Selma was my best friend. She spent three years with my family and me in hiding in Amsterdam, the Netherlands, during the Holocaust, from 1942 to 1945. The last time I saw Selma was five and a half years ago.
My husband and I planned to go to Israel, where Selma had moved at the age of 80. We were going to help her celebrate her 90th birthday. However just before the big day, Selma had a massive stroke. We did not know, at the time, how severe the stroke was, and we decided to travel to Israel to see her anyway.
Selma had lived in Israel for ten years in a beautiful home for senior citizens. She had her own apartment, filled with all her old furniture, books, photographs, and objects that were so dear to her. She had brought all of it with her from the Netherlands, when she made Aliyah to Israel. She had a small balcony full of plants; she always had a green thumb.
When we arrived, Selma was sitting in a wheelchair outside the home’s hospital area; pillows kept her from falling forward. It was sunny and she sat surrounded by sweet smelling flowers in all colors. Closest to her were purple oleander bushes. When I think of her now, that is how I remember her. She could not speak anymore. The stroke had done its job. She took our hands in her hand—she still had the use of one hand—and held on tight. We spoke to her and that brought a smile to her face.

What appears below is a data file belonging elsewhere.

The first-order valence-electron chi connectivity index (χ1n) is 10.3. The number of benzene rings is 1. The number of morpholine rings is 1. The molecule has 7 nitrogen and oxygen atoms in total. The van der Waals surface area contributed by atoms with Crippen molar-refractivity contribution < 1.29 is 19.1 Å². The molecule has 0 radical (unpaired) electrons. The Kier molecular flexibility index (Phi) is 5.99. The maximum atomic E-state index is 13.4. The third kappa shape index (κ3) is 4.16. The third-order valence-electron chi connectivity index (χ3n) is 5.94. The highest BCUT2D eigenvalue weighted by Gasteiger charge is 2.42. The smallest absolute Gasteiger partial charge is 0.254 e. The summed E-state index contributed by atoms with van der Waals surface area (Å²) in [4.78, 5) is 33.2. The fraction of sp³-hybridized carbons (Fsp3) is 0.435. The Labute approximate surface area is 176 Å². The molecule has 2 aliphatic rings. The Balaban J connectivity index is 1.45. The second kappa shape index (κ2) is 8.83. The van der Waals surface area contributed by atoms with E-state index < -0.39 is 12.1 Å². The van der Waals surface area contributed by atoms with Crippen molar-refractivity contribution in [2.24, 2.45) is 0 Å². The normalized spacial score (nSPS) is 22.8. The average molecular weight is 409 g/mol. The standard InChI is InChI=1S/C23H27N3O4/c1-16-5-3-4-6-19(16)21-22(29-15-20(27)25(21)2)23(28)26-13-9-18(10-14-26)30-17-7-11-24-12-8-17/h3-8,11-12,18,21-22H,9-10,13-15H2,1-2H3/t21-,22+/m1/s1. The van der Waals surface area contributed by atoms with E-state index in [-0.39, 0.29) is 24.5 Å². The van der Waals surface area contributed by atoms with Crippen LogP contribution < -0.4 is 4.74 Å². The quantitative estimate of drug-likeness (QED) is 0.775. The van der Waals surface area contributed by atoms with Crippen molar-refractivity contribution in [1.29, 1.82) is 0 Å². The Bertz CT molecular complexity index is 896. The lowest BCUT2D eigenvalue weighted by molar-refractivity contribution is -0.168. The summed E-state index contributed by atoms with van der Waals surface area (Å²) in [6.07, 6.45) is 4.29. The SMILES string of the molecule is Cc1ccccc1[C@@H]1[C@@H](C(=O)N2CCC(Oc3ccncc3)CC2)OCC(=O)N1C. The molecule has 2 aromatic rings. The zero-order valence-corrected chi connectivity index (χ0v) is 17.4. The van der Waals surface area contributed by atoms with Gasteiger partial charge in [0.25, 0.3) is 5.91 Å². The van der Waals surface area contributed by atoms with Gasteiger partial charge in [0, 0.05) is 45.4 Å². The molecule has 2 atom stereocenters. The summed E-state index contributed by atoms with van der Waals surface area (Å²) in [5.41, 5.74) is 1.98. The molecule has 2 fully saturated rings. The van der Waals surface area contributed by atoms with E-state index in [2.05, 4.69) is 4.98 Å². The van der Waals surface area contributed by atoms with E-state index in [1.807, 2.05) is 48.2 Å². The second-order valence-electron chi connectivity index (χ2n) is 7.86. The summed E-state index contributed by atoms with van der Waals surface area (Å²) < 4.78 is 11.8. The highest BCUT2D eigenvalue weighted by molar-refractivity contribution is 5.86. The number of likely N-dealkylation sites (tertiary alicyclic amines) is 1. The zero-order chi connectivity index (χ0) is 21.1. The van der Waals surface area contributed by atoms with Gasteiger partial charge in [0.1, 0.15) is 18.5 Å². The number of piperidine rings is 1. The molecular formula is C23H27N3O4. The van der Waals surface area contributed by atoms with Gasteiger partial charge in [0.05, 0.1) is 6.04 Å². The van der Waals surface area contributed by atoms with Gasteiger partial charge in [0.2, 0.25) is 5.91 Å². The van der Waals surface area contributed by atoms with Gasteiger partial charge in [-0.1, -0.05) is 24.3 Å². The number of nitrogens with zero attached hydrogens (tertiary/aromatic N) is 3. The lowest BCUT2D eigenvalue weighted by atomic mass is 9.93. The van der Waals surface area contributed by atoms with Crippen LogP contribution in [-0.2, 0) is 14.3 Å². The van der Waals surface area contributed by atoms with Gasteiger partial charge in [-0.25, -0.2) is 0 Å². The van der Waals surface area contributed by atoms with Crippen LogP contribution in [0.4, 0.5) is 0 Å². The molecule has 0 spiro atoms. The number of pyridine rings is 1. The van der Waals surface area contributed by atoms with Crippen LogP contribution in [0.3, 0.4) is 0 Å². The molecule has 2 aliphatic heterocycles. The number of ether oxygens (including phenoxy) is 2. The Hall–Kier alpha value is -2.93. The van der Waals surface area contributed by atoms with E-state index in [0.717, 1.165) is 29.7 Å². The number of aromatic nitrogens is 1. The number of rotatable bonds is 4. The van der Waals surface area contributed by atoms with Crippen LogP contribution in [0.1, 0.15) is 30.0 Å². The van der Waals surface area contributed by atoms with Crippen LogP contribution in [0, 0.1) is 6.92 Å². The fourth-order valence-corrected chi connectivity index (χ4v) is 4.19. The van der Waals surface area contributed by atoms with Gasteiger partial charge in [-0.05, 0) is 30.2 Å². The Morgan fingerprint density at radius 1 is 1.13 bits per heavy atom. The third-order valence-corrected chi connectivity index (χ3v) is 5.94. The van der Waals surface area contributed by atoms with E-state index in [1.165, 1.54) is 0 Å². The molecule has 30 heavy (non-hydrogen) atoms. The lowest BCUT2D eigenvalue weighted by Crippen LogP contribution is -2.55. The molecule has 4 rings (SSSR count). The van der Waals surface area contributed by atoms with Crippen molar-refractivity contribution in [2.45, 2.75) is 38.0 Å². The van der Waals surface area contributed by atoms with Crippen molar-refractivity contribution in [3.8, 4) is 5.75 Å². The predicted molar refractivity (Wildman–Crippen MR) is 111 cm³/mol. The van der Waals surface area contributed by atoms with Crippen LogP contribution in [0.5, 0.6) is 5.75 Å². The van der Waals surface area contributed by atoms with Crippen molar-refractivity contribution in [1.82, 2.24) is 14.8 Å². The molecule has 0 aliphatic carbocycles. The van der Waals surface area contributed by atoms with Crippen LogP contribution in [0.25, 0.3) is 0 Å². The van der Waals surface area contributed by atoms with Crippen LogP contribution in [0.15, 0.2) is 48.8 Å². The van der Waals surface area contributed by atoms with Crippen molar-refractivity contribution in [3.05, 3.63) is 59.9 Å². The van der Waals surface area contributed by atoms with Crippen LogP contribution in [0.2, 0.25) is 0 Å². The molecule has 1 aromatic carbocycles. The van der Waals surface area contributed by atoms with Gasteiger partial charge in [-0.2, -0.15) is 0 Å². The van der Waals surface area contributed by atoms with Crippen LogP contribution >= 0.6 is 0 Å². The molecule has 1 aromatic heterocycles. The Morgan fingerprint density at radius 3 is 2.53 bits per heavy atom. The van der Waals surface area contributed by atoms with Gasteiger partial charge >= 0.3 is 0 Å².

I felt so fortunate that she recognized us. When she got tired we said goodbye, and this time she took my husband’s hand and held on for a long time, as though she was telling him to take good care of me. We knew we would not see her again.
Selma lived for another year. She never spoke again, and she died in her sleep. Selma’s wish was to be buried in Israel.
In November 2007 we again traveled to Israel. It was important for us to see where Selma was buried and to say kaddish graveside. After some difficulties in finding the right cemetery, we finally found her grave. The day was sunny and so peaceful. I brought a bag full of little stones from home, and we put them all on her gravestone, as is the Jewish tradition. We put down a stone for each of our children and grandchildren.
Selma is home now, with all her loved ones. She lost most of them when she was so young.
©2013, Louise Lawrence-Israëls. The text, images, and audio and video clips on this website are available for limited non-commercial, educational, and personal use only, or for fair use as defined in the United States copyright laws.